Also known as pop-up kitchens, incubator kitchens are accessories to FSRs (full-service restaurants) optimized for online deliveries. This means one restauranteur could manage two separate streams of revenue, with the main restaurant producing a full range of products while the incubator kitchen may focus on more niche cuisine that requires fewer utilities.
These pop-up kitchens allow additional workspace to process online orders as a secondary source of income, working in conjunction with the principal money-maker – the restaurant they’re attached to – without intruding on any of its food production.
These shared kitchen spaces are the result of savvy property-owners leasing out their available cooking facilities to restaurateurs looking to get their business started. The major benefit of this scheme is that there are reduced up-front costs to contend with, such as lower rental rates, because the space is only being rented for a limited period. This is ideal for startup restaurants who haven’t yet established themselves, in need of kitchen facilities for that initial outflow of product which can be used to evaluate the success of their restaurant going forward.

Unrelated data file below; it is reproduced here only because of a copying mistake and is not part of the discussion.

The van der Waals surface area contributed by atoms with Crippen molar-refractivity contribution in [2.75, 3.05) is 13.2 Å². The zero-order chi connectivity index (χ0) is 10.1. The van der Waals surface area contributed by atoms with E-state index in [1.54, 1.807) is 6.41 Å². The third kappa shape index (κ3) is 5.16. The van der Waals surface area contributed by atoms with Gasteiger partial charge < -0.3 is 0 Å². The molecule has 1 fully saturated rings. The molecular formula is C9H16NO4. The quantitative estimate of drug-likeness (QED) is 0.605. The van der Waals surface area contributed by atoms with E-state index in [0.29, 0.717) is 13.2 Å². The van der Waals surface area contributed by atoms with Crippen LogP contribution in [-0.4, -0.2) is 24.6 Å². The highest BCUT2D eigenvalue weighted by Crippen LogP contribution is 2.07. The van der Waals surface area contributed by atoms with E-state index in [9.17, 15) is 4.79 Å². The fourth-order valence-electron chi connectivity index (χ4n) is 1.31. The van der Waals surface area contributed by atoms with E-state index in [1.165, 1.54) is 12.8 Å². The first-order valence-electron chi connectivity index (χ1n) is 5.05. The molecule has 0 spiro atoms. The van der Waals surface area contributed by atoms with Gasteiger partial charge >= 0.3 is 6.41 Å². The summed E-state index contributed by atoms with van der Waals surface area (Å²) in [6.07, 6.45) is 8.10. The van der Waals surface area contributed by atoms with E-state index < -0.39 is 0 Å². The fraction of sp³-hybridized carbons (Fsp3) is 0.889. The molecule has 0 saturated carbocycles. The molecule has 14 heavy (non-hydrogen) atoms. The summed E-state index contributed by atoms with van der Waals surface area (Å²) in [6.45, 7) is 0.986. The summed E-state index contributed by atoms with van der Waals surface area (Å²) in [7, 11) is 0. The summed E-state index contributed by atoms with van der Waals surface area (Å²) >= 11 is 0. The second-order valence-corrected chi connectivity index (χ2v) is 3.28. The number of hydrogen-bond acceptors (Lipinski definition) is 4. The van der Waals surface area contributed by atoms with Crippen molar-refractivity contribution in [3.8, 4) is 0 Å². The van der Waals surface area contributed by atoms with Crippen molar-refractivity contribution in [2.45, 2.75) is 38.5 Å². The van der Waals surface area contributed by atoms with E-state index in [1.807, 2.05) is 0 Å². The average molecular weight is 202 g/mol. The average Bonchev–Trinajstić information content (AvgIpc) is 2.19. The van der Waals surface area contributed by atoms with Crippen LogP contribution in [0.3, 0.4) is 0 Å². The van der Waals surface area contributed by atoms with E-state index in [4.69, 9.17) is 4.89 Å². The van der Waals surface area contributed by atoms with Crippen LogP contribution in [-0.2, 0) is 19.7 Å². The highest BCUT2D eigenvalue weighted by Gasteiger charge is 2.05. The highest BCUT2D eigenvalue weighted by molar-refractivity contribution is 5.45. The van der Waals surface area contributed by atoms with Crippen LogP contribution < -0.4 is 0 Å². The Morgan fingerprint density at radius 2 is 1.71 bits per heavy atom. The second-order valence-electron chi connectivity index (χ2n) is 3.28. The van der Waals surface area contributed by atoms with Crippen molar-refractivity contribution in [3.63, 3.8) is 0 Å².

The simplicity – and appeal – of commissary kitchens derives from their “turn-key” policy, whereby restauranteurs commence business operations the moment they turn the key and step inside. Everything they need – sinks, ovens, fridges and stoves – will be ready and waiting, all included in the temporary lease they signed. On top of that, these shared kitchen spaces are usually leased by large organizations obliged to uphold foodservice regulations and appropriate building codes, so your young business will be in safe hands.